Chief of UD Police Bruce Burt retires after 14 years
By: Alise Jarmusz – Director of Marketing and Digital Strategy
Executive Director of Public Safety and Chief of Police Bruce Burt will retire from the University of Dayton in February after 14 years of service to the UD community.
His police career also included service to the surrounding Dayton area as an officer of the Dayton Police Department.
Burt, originally from northeast Ohio, first came to Dayton to gain career experience with the Dayton Police Department. His original plan was to move on after a short time in Dayton, but he ended up putting down roots – which turned into 39 years of police work.
His roles at the Dayton Police Department ranged from supervising 350 officers and managing the hostage negotiation team to overseeing the horse patrol, according to a UD Porches article. He retired from the Dayton Police Department with 25 years of service under his belt.
Burt started work at the University of Dayton in 2002 after his retirement from the Dayton Police Department. He saw a job opening and thought it would be a “great transition in [his] career from the Dayton Police Department to UD without having to relocate to another city,” he said in an interview with Flyer News.
Burt, who had three children near college age at the time, said he decided to apply to a position that “seemed like a perfect fit.” Soon after, he said he started work within the UD community and “saw a great opportunity to really advance the department forward”.
Chief Burt advanced the department a great deal since his start in 2002. According to a UD Porches article, “When Burt started, officers bought their guns, the dispatch center was pretty much a phone and radio and personnel turnover was extremely high.”
Now in 2015, officers use state-of-the-art equipment, the department employs a robust network of campus security systems, dispatch has access to the Law Enforcement Automated Data System (LEADS) and officer retention is high.
According to a UD Porches article, Burt oversees the student rescue squad, student escort service, parking services and emergency management and compliance, as well as a mutual aid agreement he forged with the cities of Oakwood and Dayton, which offers university police as extra staff power in those areas on a needs basis.
“We appreciate and will miss Chief Burt’s service to the university and his contributions to improving the safety and security of the university community,” said Bill Fischer, vice president for student development. “Overseeing a university jurisdiction comes with a unique set of challenges. Chief Burt has managed them admirably and performed his duties with the highest level of professionalism and integrity.”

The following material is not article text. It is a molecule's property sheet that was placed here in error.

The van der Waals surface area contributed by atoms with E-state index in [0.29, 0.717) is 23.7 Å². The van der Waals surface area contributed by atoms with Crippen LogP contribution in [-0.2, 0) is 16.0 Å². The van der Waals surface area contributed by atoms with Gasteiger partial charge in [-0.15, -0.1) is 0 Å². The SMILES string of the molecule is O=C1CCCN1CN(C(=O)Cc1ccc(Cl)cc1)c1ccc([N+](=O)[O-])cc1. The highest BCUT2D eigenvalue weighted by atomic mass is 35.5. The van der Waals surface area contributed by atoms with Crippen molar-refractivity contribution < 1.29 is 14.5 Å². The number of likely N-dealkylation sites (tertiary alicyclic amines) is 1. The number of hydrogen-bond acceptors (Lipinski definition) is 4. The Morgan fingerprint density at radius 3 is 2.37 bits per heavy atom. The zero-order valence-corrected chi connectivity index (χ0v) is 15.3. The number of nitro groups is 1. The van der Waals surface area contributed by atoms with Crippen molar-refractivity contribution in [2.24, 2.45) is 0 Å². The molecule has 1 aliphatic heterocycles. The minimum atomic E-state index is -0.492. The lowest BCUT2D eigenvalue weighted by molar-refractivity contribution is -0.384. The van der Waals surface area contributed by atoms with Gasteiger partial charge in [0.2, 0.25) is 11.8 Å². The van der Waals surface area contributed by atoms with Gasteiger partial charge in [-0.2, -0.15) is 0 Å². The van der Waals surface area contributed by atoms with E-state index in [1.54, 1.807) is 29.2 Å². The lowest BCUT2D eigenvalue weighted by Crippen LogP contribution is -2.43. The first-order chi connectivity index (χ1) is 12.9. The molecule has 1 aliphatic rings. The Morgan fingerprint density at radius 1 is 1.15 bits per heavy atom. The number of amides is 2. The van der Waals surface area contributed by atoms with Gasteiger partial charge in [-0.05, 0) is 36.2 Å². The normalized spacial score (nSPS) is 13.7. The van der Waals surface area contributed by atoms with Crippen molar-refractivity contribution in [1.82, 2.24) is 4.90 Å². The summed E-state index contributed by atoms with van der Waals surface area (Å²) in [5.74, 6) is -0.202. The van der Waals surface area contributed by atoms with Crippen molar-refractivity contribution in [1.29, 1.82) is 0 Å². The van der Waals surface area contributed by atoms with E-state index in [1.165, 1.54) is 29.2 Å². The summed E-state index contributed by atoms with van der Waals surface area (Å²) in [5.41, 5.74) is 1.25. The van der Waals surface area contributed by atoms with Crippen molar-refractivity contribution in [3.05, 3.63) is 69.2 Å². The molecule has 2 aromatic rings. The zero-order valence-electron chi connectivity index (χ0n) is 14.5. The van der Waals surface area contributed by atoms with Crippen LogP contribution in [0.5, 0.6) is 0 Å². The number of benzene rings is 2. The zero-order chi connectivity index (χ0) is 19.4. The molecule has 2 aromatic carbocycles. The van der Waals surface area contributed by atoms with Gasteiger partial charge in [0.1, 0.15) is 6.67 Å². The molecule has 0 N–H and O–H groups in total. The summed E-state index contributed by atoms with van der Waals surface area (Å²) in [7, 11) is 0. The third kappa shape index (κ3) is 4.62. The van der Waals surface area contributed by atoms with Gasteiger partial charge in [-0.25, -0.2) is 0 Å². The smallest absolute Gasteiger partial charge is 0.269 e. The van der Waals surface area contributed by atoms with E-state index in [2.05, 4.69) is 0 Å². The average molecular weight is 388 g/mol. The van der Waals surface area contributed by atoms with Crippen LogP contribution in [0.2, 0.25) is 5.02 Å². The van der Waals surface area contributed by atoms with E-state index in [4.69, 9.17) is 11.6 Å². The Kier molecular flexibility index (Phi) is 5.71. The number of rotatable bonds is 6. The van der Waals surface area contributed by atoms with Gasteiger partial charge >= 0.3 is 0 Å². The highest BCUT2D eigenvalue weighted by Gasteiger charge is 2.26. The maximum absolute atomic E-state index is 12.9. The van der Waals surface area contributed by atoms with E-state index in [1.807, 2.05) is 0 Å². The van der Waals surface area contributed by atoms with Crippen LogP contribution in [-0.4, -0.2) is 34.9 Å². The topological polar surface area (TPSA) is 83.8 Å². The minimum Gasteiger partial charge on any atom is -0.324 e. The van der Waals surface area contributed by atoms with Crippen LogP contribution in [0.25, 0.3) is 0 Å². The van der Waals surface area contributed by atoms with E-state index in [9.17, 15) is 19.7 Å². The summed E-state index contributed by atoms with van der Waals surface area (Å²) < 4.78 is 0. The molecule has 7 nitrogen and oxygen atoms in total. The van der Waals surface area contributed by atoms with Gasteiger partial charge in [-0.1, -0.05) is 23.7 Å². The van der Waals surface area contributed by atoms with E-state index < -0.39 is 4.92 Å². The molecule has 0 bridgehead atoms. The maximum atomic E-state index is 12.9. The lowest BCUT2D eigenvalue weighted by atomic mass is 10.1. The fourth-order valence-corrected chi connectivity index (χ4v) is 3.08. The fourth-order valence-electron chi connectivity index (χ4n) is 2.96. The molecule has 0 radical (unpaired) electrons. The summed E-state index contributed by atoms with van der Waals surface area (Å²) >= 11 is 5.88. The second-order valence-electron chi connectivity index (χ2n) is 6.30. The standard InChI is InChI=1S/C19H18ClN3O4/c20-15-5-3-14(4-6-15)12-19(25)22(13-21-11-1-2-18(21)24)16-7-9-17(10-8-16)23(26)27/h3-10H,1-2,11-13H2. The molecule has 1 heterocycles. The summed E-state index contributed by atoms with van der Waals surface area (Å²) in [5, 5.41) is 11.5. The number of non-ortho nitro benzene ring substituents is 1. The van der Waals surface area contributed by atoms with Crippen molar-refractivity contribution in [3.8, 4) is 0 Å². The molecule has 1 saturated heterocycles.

Although Burt is proud of the advancements the UD Police Department has made throughout his 14 years at the university, he said he is particularly fortunate to have found a close-knit environment at UD.
“You become a part of the UD family really, and it is a different environment than having worked in the public sector,” Burt said. “Being at a private, Marianist institution it is more of a family type atmosphere.”
“You still have the expectations that you do your job and produce, but people here truly care about each other and I appreciate that side of it,” Burt continued. “We have had our good days and our challenges, but the biggest thing I’ve enjoyed are the relationships I’ve made.”
Burt explained his biggest incentives for “moving on to the next phase of [his] life” are his grandchildren and the opportunity to relax and travel.
“I’m hoping to spend more time with my three daughters and my grandchildren before they grow up and don’t have as much time for grandpa,” Burt said about his hopes for his upcoming February retirement. “Family time is my biggest interest.”
Always looking out for the safety of the UD community, Burt said he would like to leave the students with some advice.
“We’re in a very safe environment here, but we are also part of an urban environment where we are not immune to the influences from the outside community,” Burt explained. “We need to continue to practice basic common sense crime prevention and look out for each other. That’s the biggest piece of it: is to look out for each other.”
A national search for Burt’s replacement will begin soon, and the next chief is expected to begin before Burt’s retirement this February.
Photo courtesy of UD Media Relations.